The holidays can be extra difficult for folk living with mental illness. And, yes, mental illness is a real illness. Most everyone knows someone dealing with it in a very real way everyday. So, let’s attempt to raise our awareness to the subtleties of mental illness and attempt to “be there” for our friends, family, and neighbors. Here’s a great article to help us get started!
Choose life. When in doubt, when you are not sure... When there is a question choose life.
The question of Insure Tennessee is a question of whether or not we will choose life. It is not a question of a better way to choose life. It is not a question of not this but that. As more and more stories pour in it is obvious. For thousands of Tennessean it is increasingly each day a question of life or death... a question of life or needless and preventable suffering... a future of hope or one bound by despair. It is not about finding an answer. It is about the common sense and political will to grab the one (the only one) in front of us and stop the unnecessary misery that defines the lives of so many vulnerable Tennesseans.
Chattanooga voted last night to choose life. Their city council voted overwhelmingly in favor of a resolution supporting Insure Tennessee. They joined a growing movement of cities and towns saying they support their neighbors, their friends, their families. No one should have to unnecessarily suffer or suffer as a direct result of governmental policy. Insure Tennessee.
The movement is growing. Thanks to the leadership of people like Pam Weston in East Tennessee and Meryl and Randall Rice in West Tennessee and the stories and words of more and more Tennesseans the movement is growing. It is the growing crescendo of more and more ordinary Tennesseans saying "CHOOSE LIFE!!!!!"
Imagine a flood, a hurricane in Tennessee. The waters are rising.. People are dying.... Many are on top of their houses waiting for a miracle.. a boat... a something... someone who cares.... hope. The government has boats. But they decide to wait. "Let's make sure this is a good idea..."
The waters still rise. For some it is too late. For others it will soon be too late. Action matters. The hurricane is here for thousands of Tennesseans. And they are on top of their houses waiting.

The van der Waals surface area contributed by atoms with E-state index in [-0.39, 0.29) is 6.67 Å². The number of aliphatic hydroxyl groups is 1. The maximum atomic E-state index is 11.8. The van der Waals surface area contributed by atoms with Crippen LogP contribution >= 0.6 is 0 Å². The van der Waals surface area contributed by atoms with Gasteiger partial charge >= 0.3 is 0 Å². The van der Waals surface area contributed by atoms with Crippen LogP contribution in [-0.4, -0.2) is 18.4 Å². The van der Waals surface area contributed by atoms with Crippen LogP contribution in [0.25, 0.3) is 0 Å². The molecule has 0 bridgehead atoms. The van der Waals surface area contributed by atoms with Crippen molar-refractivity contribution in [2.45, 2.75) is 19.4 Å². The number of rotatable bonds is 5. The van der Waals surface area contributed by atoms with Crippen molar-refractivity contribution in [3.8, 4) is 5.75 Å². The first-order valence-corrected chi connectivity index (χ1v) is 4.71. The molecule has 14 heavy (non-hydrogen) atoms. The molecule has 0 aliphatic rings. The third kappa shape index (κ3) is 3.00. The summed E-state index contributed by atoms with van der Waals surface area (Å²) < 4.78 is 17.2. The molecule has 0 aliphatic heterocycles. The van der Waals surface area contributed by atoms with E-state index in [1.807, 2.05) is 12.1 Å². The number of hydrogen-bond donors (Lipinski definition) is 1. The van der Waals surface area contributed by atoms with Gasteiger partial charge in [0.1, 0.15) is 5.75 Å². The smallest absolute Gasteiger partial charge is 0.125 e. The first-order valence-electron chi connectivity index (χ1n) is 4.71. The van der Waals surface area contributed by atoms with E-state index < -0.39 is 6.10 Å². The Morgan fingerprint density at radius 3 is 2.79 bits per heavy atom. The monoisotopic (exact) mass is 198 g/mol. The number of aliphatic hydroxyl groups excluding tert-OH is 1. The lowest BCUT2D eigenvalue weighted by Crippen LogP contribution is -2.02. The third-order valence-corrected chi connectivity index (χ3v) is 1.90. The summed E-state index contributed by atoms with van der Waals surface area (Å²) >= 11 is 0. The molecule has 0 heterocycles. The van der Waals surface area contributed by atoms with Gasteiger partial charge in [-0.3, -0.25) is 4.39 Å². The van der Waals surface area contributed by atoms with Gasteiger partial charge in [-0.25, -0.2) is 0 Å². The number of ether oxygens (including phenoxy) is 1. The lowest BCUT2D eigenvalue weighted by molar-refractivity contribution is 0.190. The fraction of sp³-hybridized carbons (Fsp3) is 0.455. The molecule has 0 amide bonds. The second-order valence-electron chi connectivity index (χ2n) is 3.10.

Join the movement to choose life. Talk to your local government. Ask them to join Chattanooga and the other towns and counties that have acted.
Today. Today please choose life.
Larry Drain ~
Thank you, Larry Drain, for making us think and feel about the serious matter of mental illness in the light of reality . . . Reality check, anyone?
hopeworkscommunity, Larry Drain
What is Murphy selling?
Donald Trump gave me the clue.
Even more than AOT or any other policy idea Tim Murphy is selling something far more visceral, far more compelling and far more appealing. Like Trump he is selling anger to those who feel like they or their loved ones have been hurt by a system that often doesn’t help very much. Like Trump he is selling justification and direction by telling them who is to blame. Like Trump he is selling redemption and hope by telling them if they just follow and support him he can change it. His message is one of quest and crusade and rescue of those hurt and victimized.
Like Trump he has never let the facts get in the way but that is not the subject of this post.
Murphy has tapped into something very real. It is far more than a few overcontrolling parents frustrated with their kids. I sat one night with one 72 year old man talking about his 38 year old schizophrenic son. The pain and outrage was real. His son had been attacked by police in a parking lot who thought he was drunk a couple of weeks before he sat down with me. He had been tased more than once and they thought some damage to his legs might be permanent. He was furious at the police but equally furious at a system that had never been there for his son and furious….well just furious that the son he loved was seemingly stuck in the life he had. I remember listening to a mother describe the day she screamed and begged the police not to shoot her son. He had a towel wrapped around his hand and they thought he might have a gun. I have heard a hundred more stories.